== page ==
The Pilgrim’s Pensieve #2

Me and the Charismatic Movement

Last week I more or less delivered my personal manifesto. It is an agenda to do something I know many people would find ridiculous: to make sense of the Charismatic Movement (CM.)

First of all, I think it is rightly called a movement. In many ways it does not bear the marks of denominations before it. For one it does not hold concrete doctrinal statements of its own. It is hard to pin down because there are so many forms of it. Often critics of the CM forget that it is really a loose set of movements. Its lack of doctrinal identity is generally made up for in experience.

From the days of Charles Fox Parham it has been rooted in the experience of the Holy Spirit. It isn’t that theology doesn’t matter to them. Most of them hold all the traditional dogmas of the Church. As far as they are concerned it must be rooted in experiential relevance, the most relevant experience being an encounter with the Spirit of God. However, if it is the experience of the Spirit that sets them apart then modern members of the movement are certainly not the first.

From the very beginning of the Church the Spirit has been tangibly at work. They therefore generally argue that somewhere along the line the Church forgot this but now God is restoring this experience. In essence they believe themselves to be a restorationist movement, much like the Reformers before them but in a sense more so. For me it also resembles the Judaisms of the Second Temple era including early Christianity. They believed God was restoring Israel. The question then was, who are the real covenant people? Each claimed to be the authentic people of God and sometimes used strong polemic against those who did not belong to it.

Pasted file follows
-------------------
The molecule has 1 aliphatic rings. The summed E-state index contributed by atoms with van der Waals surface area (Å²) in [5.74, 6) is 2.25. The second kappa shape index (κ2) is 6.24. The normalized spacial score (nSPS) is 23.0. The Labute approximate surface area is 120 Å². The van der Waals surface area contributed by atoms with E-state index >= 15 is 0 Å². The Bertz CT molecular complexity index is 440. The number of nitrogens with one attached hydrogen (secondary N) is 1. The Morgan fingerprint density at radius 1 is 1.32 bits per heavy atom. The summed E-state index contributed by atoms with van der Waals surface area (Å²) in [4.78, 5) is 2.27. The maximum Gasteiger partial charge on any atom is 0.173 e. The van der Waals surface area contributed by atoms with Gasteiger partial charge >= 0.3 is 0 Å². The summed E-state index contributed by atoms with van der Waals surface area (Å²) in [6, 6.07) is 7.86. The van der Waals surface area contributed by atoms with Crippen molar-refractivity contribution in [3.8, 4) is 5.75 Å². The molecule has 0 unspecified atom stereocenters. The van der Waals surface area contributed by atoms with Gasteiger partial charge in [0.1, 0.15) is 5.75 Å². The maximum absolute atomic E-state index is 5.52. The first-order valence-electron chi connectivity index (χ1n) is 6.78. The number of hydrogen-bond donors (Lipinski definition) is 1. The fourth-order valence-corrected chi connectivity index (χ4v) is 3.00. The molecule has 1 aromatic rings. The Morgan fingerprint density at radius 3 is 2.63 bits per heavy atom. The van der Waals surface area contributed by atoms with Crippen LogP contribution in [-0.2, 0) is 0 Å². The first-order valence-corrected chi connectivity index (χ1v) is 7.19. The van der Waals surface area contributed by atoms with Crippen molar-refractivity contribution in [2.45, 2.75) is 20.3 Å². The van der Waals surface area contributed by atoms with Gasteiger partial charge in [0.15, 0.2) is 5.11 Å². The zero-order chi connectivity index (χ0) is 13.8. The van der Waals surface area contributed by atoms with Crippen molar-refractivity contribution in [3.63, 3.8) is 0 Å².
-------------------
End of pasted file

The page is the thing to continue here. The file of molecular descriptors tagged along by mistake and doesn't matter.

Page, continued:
The CM can also be very critical of those who criticise it but can also have great compassion on them as people who are simply acting out of ignorance or misinformation. In terms of how sects behave, they are not too different. However, as I said in the beginning they do not have a uniform identity. Because of that it is hard to describe them as fully crystallised sect or denomination. Defining them is hard but as far as I see it, a charismatic is anyone who believes in the tangible work of the Spirit in the Church today and is ready to actively participate in it. Of course they might not accept the label “charismatic”, “Pentecostal”, “continuationist” or whatever. Yet in the larger Christian family they are group of siblings who get along better with each other than with the others.

I have been embedded in this movement since I was a child and I truly love it. I thoroughly appreciate the charismatic reference frame in the Christian worldview. As I grew up I began to have questions of my own. At first the CM was seen to be the answer and now there are many who are not so sure. I am one of such people.

I have learnt to subvert any worldview you have to change the narrative. Like the apostles of old when they preached began with the history of Israel but brought it to a different climax than their audience was expecting. Like Paul my own personal story is part of the larger narrative and like him, it too has reached a shocking climax. How do I plan to make sense of the CM? By retelling it’s story.

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